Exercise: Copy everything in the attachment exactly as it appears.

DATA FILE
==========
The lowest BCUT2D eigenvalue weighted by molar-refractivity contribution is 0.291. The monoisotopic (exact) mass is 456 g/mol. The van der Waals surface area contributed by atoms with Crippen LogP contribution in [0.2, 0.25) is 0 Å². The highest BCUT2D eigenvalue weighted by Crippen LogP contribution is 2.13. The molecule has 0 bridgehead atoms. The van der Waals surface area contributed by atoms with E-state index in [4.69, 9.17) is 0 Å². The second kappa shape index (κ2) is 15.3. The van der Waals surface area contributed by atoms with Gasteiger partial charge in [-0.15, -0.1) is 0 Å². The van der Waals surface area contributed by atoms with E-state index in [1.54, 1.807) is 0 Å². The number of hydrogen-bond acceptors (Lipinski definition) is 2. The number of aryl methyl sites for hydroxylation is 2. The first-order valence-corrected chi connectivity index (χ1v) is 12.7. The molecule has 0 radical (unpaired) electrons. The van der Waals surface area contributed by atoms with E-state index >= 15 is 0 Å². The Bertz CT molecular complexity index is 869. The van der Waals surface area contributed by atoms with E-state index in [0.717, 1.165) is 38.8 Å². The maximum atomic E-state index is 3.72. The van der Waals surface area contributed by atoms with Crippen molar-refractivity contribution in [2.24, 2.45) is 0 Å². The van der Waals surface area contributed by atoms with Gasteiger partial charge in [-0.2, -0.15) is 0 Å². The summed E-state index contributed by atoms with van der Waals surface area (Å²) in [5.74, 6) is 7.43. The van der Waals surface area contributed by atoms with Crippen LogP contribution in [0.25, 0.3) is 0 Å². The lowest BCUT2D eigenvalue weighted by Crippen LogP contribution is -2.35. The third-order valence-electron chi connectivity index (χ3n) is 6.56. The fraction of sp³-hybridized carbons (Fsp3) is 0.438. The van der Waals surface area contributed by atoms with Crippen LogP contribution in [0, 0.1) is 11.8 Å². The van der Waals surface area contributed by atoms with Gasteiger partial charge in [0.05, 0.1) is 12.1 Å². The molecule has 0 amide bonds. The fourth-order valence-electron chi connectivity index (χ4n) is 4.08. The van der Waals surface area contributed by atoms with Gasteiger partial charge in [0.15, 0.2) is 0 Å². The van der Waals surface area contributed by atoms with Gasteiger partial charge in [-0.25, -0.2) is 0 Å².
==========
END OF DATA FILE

The lowest BCUT2D eigenvalue weighted by molar-refractivity contribution is 0.291. The monoisotopic (exact) mass is 456 g/mol. The van der Waals surface area contributed by atoms with Crippen LogP contribution in [0.2, 0.25) is 0 Å². The highest BCUT2D eigenvalue weighted by Crippen LogP contribution is 2.13. The molecule has 0 bridgehead atoms. The van der Waals surface area contributed by atoms with E-state index in [4.69, 9.17) is 0 Å². The second kappa shape index (κ2) is 15.3. The van der Waals surface area contributed by atoms with Gasteiger partial charge in [-0.15, -0.1) is 0 Å². The van der Waals surface area contributed by atoms with E-state index in [1.54, 1.807) is 0 Å². The number of hydrogen-bond acceptors (Lipinski definition) is 2. The number of aryl methyl sites for hydroxylation is 2. The first-order valence-corrected chi connectivity index (χ1v) is 12.7. The molecule has 0 radical (unpaired) electrons. The van der Waals surface area contributed by atoms with E-state index >= 15 is 0 Å². The Bertz CT molecular complexity index is 869. The van der Waals surface area contributed by atoms with E-state index in [0.717, 1.165) is 38.8 Å². The maximum atomic E-state index is 3.72. The van der Waals surface area contributed by atoms with Crippen molar-refractivity contribution in [2.24, 2.45) is 0 Å². The van der Waals surface area contributed by atoms with Gasteiger partial charge in [-0.2, -0.15) is 0 Å². The summed E-state index contributed by atoms with van der Waals surface area (Å²) in [5.74, 6) is 7.43. The van der Waals surface area contributed by atoms with Crippen LogP contribution in [0.25, 0.3) is 0 Å². The lowest BCUT2D eigenvalue weighted by Crippen LogP contribution is -2.35. The third-order valence-electron chi connectivity index (χ3n) is 6.56. The fraction of sp³-hybridized carbons (Fsp3) is 0.438. The van der Waals surface area contributed by atoms with Crippen LogP contribution in [0, 0.1) is 11.8 Å². The van der Waals surface area contributed by atoms with Gasteiger partial charge in [0.05, 0.1) is 12.1 Å². The molecule has 0 amide bonds. The fourth-order valence-electron chi connectivity index (χ4n) is 4.08. The van der Waals surface area contributed by atoms with Gasteiger partial charge in [0.15, 0.2) is 0 Å². The van der Waals surface area contributed by atoms with Gasteiger partial charge in [-0.25, -0.2) is 0 Å².